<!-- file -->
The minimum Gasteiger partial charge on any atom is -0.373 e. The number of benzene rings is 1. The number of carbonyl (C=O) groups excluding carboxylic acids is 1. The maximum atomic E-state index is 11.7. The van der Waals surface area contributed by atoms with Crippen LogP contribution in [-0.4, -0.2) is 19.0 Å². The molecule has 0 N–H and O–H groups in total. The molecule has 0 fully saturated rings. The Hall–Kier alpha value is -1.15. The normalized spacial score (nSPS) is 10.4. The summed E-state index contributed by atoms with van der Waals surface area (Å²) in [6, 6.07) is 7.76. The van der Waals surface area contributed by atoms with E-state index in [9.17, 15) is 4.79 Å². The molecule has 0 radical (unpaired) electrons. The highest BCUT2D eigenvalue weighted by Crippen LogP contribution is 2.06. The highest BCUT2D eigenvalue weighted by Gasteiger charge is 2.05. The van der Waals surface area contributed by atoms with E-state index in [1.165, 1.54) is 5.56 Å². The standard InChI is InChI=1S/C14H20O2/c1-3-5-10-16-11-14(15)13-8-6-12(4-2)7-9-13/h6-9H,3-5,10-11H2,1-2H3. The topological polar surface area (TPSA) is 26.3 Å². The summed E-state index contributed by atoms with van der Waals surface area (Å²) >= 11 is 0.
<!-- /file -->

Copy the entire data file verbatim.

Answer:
The minimum Gasteiger partial charge on any atom is -0.373 e. The number of benzene rings is 1. The number of carbonyl (C=O) groups excluding carboxylic acids is 1. The maximum atomic E-state index is 11.7. The van der Waals surface area contributed by atoms with Crippen LogP contribution in [-0.4, -0.2) is 19.0 Å². The molecule has 0 N–H and O–H groups in total. The molecule has 0 fully saturated rings. The Hall–Kier alpha value is -1.15. The normalized spacial score (nSPS) is 10.4. The summed E-state index contributed by atoms with van der Waals surface area (Å²) in [6, 6.07) is 7.76. The van der Waals surface area contributed by atoms with E-state index in [9.17, 15) is 4.79 Å². The molecule has 0 radical (unpaired) electrons. The highest BCUT2D eigenvalue weighted by Crippen LogP contribution is 2.06. The highest BCUT2D eigenvalue weighted by Gasteiger charge is 2.05. The van der Waals surface area contributed by atoms with E-state index in [1.165, 1.54) is 5.56 Å². The standard InChI is InChI=1S/C14H20O2/c1-3-5-10-16-11-14(15)13-8-6-12(4-2)7-9-13/h6-9H,3-5,10-11H2,1-2H3. The topological polar surface area (TPSA) is 26.3 Å². The summed E-state index contributed by atoms with van der Waals surface area (Å²) >= 11 is 0.